Thursday, October 21, 2010

14 & B

In my travels through the New York Public Library's digital archives, I came upon this shot of 14th Street and Avenue B, the southeast corner:



And here it is today, courtesy of Google streetview, with much less sky and more crowded street. That's the Copper Building rising to the right, claiming this block for the up-and-coming. It's rare that one-story structures survive in this town. How much longer does such a prime corner have?

13 comments:

EV Grieve said...

"How much longer does such a prime corner have?"

Not much.

Part of my "doomed corners" collection. Ditto for the southeast corner of 14th and A.

And 14th and C, where the auto parts store closed up....

And 14th and 3rd, where Robin Raj used to be.

Bowery Boogie said...

so pretty much all of 14th Street...

Anonymous said...

Let's not forget Rite Aid on first and 5th.

While I prefer a low-rise building to a high-rise, I don't see one story structures as better than, let's say, three story buildings.

Patrick said...

Great Photo...

I see the sign advertising the "1940 Plymouth", so we can guess at the date of this picture. As a curiosity though, was the original dated or was a photographer cited?

During that time frame, on the north side of 14th and B would be "The Gas House District" and not Stuyvesant Town which wasn't built until after WWII.

And in "the more things change the more they remain the same" department, the one story building on the SE corner with the Coca-Cola Signs, is still a diner 70 years later!

esquared said...

14 & b, don't be surprised if someone will use this as the name for their new bar, lounge, hotel, restaurant, whatnot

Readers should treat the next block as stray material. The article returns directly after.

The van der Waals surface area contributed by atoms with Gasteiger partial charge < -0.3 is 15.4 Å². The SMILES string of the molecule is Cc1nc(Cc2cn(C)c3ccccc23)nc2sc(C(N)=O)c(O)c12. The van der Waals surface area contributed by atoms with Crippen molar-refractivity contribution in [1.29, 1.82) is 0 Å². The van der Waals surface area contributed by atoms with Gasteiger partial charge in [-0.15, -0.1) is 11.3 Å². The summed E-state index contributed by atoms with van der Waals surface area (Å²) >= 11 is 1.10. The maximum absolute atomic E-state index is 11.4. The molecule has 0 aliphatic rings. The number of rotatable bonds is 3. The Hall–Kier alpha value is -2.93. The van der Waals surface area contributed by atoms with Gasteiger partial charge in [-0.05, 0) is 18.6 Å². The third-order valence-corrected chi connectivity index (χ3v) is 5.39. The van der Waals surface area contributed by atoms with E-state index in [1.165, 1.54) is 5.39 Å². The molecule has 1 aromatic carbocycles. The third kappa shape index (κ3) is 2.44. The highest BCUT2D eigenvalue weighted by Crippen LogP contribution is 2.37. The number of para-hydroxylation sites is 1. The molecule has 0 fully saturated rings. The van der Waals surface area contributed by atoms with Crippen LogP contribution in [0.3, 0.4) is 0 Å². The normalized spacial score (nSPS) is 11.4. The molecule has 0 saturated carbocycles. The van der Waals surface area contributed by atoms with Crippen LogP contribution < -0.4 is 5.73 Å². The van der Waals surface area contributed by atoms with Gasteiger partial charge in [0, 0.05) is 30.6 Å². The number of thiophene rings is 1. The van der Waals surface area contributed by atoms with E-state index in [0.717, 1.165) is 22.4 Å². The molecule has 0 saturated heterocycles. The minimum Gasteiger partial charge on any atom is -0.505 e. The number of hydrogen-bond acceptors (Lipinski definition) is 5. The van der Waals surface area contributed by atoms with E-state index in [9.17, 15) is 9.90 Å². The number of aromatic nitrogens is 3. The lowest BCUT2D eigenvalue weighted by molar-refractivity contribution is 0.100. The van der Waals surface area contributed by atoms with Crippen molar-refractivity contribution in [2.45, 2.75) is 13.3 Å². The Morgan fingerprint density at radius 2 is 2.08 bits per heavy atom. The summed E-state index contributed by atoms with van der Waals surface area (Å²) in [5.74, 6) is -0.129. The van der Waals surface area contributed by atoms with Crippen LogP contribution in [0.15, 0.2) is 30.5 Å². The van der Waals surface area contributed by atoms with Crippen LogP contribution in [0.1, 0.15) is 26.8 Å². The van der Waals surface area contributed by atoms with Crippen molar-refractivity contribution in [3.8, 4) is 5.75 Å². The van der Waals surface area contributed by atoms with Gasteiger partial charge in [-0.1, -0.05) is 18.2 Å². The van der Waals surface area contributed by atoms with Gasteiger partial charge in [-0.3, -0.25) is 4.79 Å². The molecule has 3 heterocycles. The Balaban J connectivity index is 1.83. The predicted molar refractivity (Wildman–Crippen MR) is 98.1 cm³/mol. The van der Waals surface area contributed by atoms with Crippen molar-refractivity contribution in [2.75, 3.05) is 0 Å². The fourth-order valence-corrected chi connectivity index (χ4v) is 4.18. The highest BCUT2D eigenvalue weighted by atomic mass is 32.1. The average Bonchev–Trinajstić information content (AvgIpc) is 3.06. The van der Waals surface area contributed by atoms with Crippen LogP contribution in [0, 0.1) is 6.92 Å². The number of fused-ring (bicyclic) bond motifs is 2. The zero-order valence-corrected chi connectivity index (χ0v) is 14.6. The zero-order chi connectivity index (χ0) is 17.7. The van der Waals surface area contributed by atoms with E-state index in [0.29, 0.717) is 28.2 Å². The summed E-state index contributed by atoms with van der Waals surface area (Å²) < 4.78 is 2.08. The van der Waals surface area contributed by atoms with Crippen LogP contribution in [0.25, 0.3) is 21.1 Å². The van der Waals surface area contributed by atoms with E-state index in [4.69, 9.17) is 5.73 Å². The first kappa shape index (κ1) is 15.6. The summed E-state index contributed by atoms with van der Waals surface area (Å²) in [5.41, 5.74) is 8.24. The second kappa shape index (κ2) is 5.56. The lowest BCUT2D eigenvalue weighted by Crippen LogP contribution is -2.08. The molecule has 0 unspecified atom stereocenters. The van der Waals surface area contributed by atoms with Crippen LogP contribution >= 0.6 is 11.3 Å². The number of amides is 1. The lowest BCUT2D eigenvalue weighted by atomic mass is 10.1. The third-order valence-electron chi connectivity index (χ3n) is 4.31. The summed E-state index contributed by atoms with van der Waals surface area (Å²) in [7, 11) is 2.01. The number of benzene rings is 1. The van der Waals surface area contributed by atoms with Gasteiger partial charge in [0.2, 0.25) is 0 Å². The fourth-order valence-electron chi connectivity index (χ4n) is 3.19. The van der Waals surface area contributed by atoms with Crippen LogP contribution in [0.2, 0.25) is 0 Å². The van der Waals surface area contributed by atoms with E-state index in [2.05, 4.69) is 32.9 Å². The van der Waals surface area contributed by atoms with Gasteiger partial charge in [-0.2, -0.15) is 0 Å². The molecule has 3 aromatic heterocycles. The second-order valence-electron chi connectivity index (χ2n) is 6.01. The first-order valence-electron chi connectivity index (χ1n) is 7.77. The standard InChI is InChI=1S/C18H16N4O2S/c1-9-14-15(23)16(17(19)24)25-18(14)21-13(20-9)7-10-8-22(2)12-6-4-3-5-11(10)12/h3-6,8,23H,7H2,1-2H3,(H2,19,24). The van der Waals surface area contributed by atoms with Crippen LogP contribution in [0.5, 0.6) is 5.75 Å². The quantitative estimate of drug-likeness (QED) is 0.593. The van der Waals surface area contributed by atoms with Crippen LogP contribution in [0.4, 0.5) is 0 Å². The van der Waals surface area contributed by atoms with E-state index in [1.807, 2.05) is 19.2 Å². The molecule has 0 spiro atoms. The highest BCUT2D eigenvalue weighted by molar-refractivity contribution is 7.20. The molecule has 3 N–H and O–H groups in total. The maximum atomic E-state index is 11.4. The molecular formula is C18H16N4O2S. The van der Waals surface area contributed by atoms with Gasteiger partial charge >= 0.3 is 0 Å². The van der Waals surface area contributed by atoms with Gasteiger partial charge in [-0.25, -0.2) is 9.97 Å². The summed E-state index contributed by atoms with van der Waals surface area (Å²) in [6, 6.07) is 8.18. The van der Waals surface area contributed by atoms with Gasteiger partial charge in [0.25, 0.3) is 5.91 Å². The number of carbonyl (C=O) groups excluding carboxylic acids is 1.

Shawn Chittle said...

Hey guys,

Why are these corners doomed exactly? To what, high rises? That's unlikely with Peter and Jacob in two directions. Or a new commercial space? Not sure what you mean.

Goggla said...

It's also interesting the the two 6-story tenements on either side of the low-rise seem to have been replaced with shorter buildings.

Anonymous said...

i love housing projects

Anonymous said...

I know the point of this post is to point out how much has changed/been lost. However, when I see these pictures and videos (like the Astor Place video) I'm astounded how much is still there. The fact that these neighborhoods are still so recognizable is beyond amazing to me. It actually makes me hopeful that the city isn't disappearing nearly as fast as I was afraid it is.

Jeremiah Moss said...

true, this spot hasn't changed much--but it's coming, the wave of glass buildings and artisanal food. it's coming.

BaHa said...

Oh, Jere, how 2009 of you! It's "carefully curated" food now.

Anonymous said...

I think the most shockingly unbuilt corner HAS to be NW 14th and 1st.

Anonymous said...

i like 14st east! it becomes a night mare as you go past 3rd to 8th ave. then another world @ 9th!